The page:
Mansfield Merriman

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Mansfield Merriman (March 27, 1848 – June 7, 1925) was an American civil engineer, born at Southington, Conn. He graduated at Yale's Sheffield Scientific School in 1871,[1] was assistant in the United States Corps of Engineers in 1872-73, and instructor in civil engineering at Sheffield from 1875 to 1878. He was professor of civil engineering in Lehigh University from 1878 to 1907 and thereafter a consulting civil and hydraulic engineer. From 1880 to 1885 he was also assistant on the United States Coast and Geodetic Survey. His researches in hydraulics, bridges, strength of materials, and pure mathematics are important. His chief publications, many of them widely used as textbooks, are:

In addition, he was editor in chief of the American Civil Engineers' Pocket Book (1911).

He published Recreations in Mathematics in 1917 under the pseudonym H. E. Licks, which included a story, "The Diaphote Hoax", a republication of a detailed newspaper report from February 10, 1880 which purported to describe the scientific demonstration of a device that transmitted images by electricity.[1] The report is peppered throughout with scientific jokes including mentions of "Dr. H. E. Licks" ('helix'), "Prof. M. E. Kannick" ('mechanic'), "Col. A. D. A. Biatic" ('adiabatic'), and "Prof. L. M. Niscate" ('lemniscate').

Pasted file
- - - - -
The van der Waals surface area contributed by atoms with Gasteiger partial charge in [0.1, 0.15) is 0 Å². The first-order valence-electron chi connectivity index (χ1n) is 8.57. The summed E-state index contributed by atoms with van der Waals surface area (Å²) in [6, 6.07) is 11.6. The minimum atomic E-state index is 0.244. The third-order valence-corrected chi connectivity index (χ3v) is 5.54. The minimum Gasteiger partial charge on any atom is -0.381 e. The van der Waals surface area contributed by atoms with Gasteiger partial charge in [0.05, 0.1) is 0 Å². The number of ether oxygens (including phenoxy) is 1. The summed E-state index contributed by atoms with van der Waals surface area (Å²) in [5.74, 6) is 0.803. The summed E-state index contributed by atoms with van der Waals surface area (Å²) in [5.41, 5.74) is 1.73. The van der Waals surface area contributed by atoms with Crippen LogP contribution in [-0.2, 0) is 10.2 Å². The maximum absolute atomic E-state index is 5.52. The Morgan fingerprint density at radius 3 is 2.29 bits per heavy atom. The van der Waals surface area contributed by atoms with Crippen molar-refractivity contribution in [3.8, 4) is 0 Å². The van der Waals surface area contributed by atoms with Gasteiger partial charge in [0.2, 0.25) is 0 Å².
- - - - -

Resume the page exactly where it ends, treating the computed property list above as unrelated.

References[edit]

  1. ^ a b "Mansfield Merriman". Obituary Record of Graduates of Yale University Deceased During the Year Ending July 1, 1925: 1467–9. 1925. 

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